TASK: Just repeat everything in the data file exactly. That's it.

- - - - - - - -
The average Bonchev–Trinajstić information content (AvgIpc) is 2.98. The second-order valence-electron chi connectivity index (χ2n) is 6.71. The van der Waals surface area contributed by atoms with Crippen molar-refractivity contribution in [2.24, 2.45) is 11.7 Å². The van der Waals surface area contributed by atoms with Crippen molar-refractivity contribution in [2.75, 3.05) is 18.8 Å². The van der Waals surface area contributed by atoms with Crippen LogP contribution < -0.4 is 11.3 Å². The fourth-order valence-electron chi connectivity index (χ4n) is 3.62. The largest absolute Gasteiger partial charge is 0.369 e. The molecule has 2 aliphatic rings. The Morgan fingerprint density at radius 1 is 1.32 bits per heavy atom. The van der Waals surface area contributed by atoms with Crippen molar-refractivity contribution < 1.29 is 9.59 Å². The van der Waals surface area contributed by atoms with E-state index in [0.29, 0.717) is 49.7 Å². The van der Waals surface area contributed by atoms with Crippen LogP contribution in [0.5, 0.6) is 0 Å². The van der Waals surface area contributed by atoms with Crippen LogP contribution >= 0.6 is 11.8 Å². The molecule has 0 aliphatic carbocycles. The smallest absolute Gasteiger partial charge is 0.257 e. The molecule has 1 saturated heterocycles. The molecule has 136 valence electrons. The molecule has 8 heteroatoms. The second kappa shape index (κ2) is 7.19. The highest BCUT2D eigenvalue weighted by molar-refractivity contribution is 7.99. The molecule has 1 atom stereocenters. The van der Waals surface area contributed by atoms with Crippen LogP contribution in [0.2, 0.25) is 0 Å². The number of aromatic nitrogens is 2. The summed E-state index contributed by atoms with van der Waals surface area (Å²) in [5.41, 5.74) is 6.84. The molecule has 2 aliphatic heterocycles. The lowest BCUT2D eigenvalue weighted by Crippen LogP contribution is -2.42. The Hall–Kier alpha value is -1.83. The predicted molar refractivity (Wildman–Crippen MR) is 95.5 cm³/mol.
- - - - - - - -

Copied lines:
The average Bonchev–Trinajstić information content (AvgIpc) is 2.98. The second-order valence-electron chi connectivity index (χ2n) is 6.71. The van der Waals surface area contributed by atoms with Crippen molar-refractivity contribution in [2.24, 2.45) is 11.7 Å². The van der Waals surface area contributed by atoms with Crippen molar-refractivity contribution in [2.75, 3.05) is 18.8 Å². The van der Waals surface area contributed by atoms with Crippen LogP contribution < -0.4 is 11.3 Å². The fourth-order valence-electron chi connectivity index (χ4n) is 3.62. The largest absolute Gasteiger partial charge is 0.369 e. The molecule has 2 aliphatic rings. The Morgan fingerprint density at radius 1 is 1.32 bits per heavy atom. The van der Waals surface area contributed by atoms with Crippen molar-refractivity contribution < 1.29 is 9.59 Å². The van der Waals surface area contributed by atoms with E-state index in [0.29, 0.717) is 49.7 Å². The van der Waals surface area contributed by atoms with Crippen LogP contribution in [0.5, 0.6) is 0 Å². The van der Waals surface area contributed by atoms with Crippen LogP contribution >= 0.6 is 11.8 Å². The molecule has 0 aliphatic carbocycles. The smallest absolute Gasteiger partial charge is 0.257 e. The molecule has 1 saturated heterocycles. The molecule has 136 valence electrons. The molecule has 8 heteroatoms. The second kappa shape index (κ2) is 7.19. The highest BCUT2D eigenvalue weighted by molar-refractivity contribution is 7.99. The molecule has 1 atom stereocenters. The van der Waals surface area contributed by atoms with Crippen LogP contribution in [0.2, 0.25) is 0 Å². The number of aromatic nitrogens is 2. The summed E-state index contributed by atoms with van der Waals surface area (Å²) in [5.41, 5.74) is 6.84. The molecule has 2 aliphatic heterocycles. The lowest BCUT2D eigenvalue weighted by Crippen LogP contribution is -2.42. The Hall–Kier alpha value is -1.83. The predicted molar refractivity (Wildman–Crippen MR) is 95.5 cm³/mol.